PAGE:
I was at the hospital today. My third daughter got her little hand caught in our van door a couple of weeks ago. It was a big one, bone fractured in three places. But despite being known to scream bloody murder about the most minor events. Despite turning green and then white and feeling sick she quietly sobbed.

At the time we thought it was just badly bruised after the wiggle finger and move wrist test. Truthfully, not really wanting to drag newly arrived friend from airport…..

She seemed fine, plus 4 kids in rush hour traffic to wait in hospital for hours at dinnertime……Well.

So she had obligatory sweets and sugary drink for the shock. She perked up, was laughing even and so off home we went.

A dose of cal pol and she slept well it wasn’t till the morning when she awoke tear-full with a hand the size builders hand.. God did I feel bad!

So today, a couple of hours out of school to do another X Ray plus change her slightly grey cast and bandage. In truth, although I wish the circumstances different I enjoy these snippets of “one on one “ time. As a mum of a large family there is just never enough of you to spread round. Like reaching the end of the butter. No matter how hard you try you are just spread too thinly.

After our X ray we sat waiting in the waiting room it wasn’t busy. Plastic chairs, posters on the wall some still shouting “Covid” the requisite gaudy coloured IKEA table and chairs with tin of colouring pencils. In metal frames pictures had been painted by children to cheer you up. We sat in silence only the hum of air conditions and machines to be heard. People sat, looked at their phones or just like me used the time to think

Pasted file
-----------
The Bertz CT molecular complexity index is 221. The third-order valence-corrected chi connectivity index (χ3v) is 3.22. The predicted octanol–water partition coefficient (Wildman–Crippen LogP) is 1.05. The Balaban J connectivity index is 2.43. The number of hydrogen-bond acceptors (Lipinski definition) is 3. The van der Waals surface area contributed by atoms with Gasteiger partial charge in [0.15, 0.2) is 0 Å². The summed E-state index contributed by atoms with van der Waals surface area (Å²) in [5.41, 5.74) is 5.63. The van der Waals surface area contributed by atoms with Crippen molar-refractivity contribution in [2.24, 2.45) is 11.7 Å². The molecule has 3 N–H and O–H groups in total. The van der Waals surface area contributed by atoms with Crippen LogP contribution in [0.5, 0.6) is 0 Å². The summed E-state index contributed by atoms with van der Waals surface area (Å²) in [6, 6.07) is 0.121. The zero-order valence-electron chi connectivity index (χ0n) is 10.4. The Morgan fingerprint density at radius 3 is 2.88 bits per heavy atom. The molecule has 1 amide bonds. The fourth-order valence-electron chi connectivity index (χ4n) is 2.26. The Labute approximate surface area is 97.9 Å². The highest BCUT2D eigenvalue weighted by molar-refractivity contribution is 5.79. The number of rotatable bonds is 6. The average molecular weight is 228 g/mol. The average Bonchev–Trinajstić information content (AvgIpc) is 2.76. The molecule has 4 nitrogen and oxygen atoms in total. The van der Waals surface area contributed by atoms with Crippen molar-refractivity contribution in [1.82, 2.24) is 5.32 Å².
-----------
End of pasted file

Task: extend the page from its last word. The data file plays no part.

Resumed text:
A lady came in she smiled “Hello” . She was of a small build, with a kind face. She was pushing a boy around Id say 15 yrs old. He was very disabled, and a big lad, his head turned to the side, his eyes wild, his limbs twisted and hands banging the side of his chair. The chair was huge and with difficulty she maneuvered it so she wasn’t in the way and sat down.

Almost immediately as she sat down he started shouting. Loud and abrupt they were like gunshots in the silence of the waiting room. They startled all of us. She immediately tried to sooth him, calm him down. With an apologetic glance at us she spoke in hushed whispers and his face turned from distress to peace. She stroked his face gently and his body exhaled.. Like a snake charmer and a cobra he relaxed and looked round with a toothy smile.

I looked at this woman. Braver and stronger and more inspiring than any kardasian this lady who every day puts her armor on for her boy. For who everyday is a uphill struggle. And I smiled and I hope that despite my mask it lit up my eyes and told her how wonderful I thought she was.

When my children were younger a very good friend of mine had a child who had special needs. I love my friend and loved her daughter so we just hung out almost everyday. Her daughter although her condition restricted her just fitted in with the gang. The kids didn’t seem to even notice it until one day. My daughter asked “Why doesn’t she speak?”

I sat her down and explained that we are all different. Big, small, different colour’s some with two legs some with one and some with none.

She looked at me wide eyed “Really?” “Yes,” I nodded “Really”

“No legs Mummy thats so cool!”

And I said our friend is different and wouldn’t it be a boring world if we were all the same? She nodded solemnly and resumed her game.

And so as we drove home after a long boring wait. We chatted and I mentioned the lady and the boy. “Yes,” said my 9 year old. “He was abit loud Mummy but it was ok as his Mum was very kind and calmed him down”.

If I can teach my children to be good, kind people who understand differences and don’t condemn them. Who smile and reassure and go out of there way to make everyone feel comfortable.

Then I know, Ive done a good job.

Thank you for reading xx

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